Cancel Culture: Conformity Culture Is Bigger Problem

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For every high-profile cancellation, there may be dozens who are intimidated into self-censorship.


reg Patton — a business professor, for now, at the University of Southern California, who committed the outrage of repeating a Chinese expression that sounds similar to a racist slur in English — is the latest scholar to fall prey to campus cancel culture. His case also serves as a warning that, while cancel culture is a real phenomenon that presents a clear and present danger to academic freedom, a more insidious peril lurks: the soft despotism of presumed conformity.

Patton’s name is now known, and should be, to defenders of academic freedom. His case illustrates the bizarre entanglements to which cancellation is prone. He was educating students about Chinese language and culture, yet was canceled in the name of cultural diversity. Patton’s lesson pertained to the use of language, yet his dean, Geoffrey Garrett, misused the obligatory word “safety” (Oxford English Dictionary: “the state of being protected from or guarded against hurt or injury”) to describe the anxieties offended students felt.

All these episodes are problematic. They invert the purpose of learning, which inherently entails discomfort, as well as a baseline condition for scholarly inquiry, which is academic freedom. Patton’s cancellation occupies a special, and perhaps especially absurd, category in the sense that he did not even express a controversial idea of the sort academic freedom should protect.

But there is an advantage to these explicit illustrations of cancel culture: They are visible and known. The more egregious they are, the more attention they draw. A larger question looms behind them: Who never speaks in the first place? One can imagine junior faculty, in particular, treating Patton as a cautionary tale: Offend students, get suspended. But even that is rooted in the shock and awe of prominent cases.

The more difficult cases — largely unknown because they are, unlike discrete and reportable events, unknowable — are those in which scholars restrain their own language not out of fear but rather out of weariness. For them, the question may be less what consequences will ensue from controversy than whether they have the time and energy to engage in it. Resistance is not futile; it is simply exhausting. Purported offenses and the silencing that attends them are identifiable events that tend, at least in the circles that care about them, to make news. Self-censorship, if it is even self-conscious, is the dog that never barked and is not news precisely for that reason.

The dynamic of cancellation, too, is at least tangible. People are offended. They protest audibly and demand redress. Often, their intent is reeducation and suppression. But we know when it occurs and can oppose it. To be sure, cancellation is a cudgel for conformity. Its influence as a background condition is undeniable.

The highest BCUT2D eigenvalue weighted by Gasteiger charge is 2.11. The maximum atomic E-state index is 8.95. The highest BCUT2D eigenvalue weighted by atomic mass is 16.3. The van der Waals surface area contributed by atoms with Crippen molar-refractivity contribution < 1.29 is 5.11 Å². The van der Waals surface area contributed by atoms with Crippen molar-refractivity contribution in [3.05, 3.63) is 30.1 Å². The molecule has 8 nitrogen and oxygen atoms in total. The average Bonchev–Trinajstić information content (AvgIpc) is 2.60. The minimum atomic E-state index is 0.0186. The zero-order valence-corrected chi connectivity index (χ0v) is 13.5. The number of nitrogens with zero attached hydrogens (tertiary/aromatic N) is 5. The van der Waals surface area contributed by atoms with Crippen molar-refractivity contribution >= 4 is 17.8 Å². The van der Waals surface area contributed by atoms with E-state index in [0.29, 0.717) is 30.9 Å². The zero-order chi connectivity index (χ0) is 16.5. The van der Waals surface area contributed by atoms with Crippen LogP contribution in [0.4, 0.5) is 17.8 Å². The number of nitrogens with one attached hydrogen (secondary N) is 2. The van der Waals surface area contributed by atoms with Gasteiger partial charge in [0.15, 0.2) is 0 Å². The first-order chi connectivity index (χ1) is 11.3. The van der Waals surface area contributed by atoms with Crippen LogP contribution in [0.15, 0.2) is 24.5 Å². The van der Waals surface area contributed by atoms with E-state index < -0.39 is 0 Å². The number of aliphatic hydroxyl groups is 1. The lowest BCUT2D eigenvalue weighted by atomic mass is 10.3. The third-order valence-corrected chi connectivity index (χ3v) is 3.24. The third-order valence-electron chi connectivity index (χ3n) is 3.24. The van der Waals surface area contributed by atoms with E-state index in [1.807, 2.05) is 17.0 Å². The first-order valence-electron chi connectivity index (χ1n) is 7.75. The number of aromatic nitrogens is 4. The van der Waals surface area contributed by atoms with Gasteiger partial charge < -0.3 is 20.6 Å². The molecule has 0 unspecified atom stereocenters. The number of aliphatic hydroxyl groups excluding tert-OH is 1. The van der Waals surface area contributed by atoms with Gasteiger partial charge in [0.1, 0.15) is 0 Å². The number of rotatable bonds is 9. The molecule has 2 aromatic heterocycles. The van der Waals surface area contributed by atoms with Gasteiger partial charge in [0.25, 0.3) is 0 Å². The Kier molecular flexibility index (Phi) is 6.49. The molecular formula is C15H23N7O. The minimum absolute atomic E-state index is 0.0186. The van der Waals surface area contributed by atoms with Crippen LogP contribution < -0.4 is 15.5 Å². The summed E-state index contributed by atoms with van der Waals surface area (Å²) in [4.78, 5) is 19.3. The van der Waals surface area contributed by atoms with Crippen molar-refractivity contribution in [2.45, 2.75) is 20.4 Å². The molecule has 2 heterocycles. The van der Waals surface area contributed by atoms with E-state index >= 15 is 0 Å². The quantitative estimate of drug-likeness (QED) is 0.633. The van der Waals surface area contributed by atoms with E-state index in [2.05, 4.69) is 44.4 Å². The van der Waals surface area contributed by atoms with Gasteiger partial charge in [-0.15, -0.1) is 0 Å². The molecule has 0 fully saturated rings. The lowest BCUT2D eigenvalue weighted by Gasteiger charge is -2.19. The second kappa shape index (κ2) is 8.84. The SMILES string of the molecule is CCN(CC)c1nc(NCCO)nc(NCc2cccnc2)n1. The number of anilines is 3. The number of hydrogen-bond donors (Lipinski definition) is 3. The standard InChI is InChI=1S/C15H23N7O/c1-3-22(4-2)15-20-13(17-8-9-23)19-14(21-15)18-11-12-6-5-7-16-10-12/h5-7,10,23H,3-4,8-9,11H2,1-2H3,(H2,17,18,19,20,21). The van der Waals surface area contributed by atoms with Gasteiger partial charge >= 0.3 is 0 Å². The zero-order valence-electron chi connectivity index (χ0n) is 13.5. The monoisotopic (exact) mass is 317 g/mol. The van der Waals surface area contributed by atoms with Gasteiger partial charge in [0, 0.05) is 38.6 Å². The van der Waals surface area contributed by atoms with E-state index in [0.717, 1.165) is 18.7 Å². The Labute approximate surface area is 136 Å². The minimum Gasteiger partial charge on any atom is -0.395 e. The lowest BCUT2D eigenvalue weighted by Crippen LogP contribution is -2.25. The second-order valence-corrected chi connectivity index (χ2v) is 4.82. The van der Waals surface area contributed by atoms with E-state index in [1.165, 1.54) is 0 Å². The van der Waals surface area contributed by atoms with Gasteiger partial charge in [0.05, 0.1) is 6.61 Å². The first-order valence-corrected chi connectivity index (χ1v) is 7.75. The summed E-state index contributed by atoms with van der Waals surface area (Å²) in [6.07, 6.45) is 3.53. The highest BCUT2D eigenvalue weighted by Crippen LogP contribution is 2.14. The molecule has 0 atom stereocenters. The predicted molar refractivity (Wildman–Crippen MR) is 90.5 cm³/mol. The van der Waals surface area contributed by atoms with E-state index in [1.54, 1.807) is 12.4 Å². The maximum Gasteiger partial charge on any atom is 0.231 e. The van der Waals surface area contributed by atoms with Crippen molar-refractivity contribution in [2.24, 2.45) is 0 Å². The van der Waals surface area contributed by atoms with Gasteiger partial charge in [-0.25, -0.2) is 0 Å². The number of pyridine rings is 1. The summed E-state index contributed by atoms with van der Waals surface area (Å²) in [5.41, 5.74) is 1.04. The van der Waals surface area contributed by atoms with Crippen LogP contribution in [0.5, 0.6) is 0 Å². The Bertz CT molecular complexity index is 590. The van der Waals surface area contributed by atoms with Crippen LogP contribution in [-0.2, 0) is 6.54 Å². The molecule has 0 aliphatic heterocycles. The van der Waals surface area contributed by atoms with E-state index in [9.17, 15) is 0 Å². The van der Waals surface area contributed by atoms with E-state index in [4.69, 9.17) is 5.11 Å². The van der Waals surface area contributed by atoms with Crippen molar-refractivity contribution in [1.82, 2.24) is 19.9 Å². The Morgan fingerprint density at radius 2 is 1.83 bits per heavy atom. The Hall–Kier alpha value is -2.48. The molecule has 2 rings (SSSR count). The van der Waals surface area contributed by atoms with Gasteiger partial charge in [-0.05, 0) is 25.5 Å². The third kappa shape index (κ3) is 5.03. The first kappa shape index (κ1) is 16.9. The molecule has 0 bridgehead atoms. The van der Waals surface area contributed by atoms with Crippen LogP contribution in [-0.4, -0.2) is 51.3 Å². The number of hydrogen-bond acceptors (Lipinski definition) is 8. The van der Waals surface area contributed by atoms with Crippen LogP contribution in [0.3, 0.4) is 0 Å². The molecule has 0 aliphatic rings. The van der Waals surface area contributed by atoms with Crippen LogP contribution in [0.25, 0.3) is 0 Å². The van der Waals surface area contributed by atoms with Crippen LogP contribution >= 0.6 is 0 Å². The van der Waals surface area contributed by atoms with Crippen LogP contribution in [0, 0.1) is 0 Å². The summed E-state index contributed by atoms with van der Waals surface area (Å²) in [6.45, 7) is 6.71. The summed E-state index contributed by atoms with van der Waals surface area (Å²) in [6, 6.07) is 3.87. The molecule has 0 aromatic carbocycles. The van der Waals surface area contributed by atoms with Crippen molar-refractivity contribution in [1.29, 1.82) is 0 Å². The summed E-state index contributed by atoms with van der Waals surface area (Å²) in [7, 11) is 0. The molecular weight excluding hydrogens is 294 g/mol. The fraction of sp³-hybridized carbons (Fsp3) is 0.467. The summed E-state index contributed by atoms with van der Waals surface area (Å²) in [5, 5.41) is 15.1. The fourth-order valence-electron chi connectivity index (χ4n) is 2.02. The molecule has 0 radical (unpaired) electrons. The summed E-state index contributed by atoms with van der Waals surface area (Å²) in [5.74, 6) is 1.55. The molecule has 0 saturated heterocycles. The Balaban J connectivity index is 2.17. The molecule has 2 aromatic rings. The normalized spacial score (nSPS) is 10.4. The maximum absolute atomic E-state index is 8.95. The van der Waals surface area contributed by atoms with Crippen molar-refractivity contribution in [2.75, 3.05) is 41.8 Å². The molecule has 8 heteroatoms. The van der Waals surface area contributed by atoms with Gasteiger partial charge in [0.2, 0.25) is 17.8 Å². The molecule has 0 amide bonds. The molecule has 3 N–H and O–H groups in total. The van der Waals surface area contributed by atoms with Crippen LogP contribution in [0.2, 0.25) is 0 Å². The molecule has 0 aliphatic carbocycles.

But the intent of those who seek compliance more softly is not necessarily hostile or heavy-handed. They may, on the contrary, sincerely perceive themselves as charitable. The resulting dynamic is less severe and arguably more insidious: those who police, or rather shape, speech not with an intent to suppress dissent but rather on what they view to be the benevolent assumption that everyone agrees with them.

This attitude is familiar in academia and, doubtless, beyond. It is evident in conversations that are not intended to reeducate but rather to reenforce what everyone assumes everyone else already believes. Many proponents of critical race theory — whose animating idea is that race is the one thing needful, the single lens through which all other phenomena should be viewed — are indeed trying to compel compliance. But even more simply operate on the belief that everyone agrees with them. For this crowd, that is an act of sincere charity: Reasonable people agree with me, and the people I encounter are reasonable.

One suspects, for example, that the training in critical race theory that President Trump recently suspended in federal agencies is often less intended to force every individual to comply than to reflect an assumption that everyone already does. True, that gives it a bizarre cast: uniformity in the name of diversity; education centered on what is purported already to be known. But while the tone of news reporting tends to pit proponents of critical race theory against its adversaries, the most common purveyors of the softer approach to conformity may not be social-justice warriors. Warriors relish the fight. This is less war than bureaucracy. It assumes a uniformity of opinion that requires no fight, only repetitive procedures that reflect a victory already achieved. It is a mindset likelier to be puzzled than outraged by Trump’s move.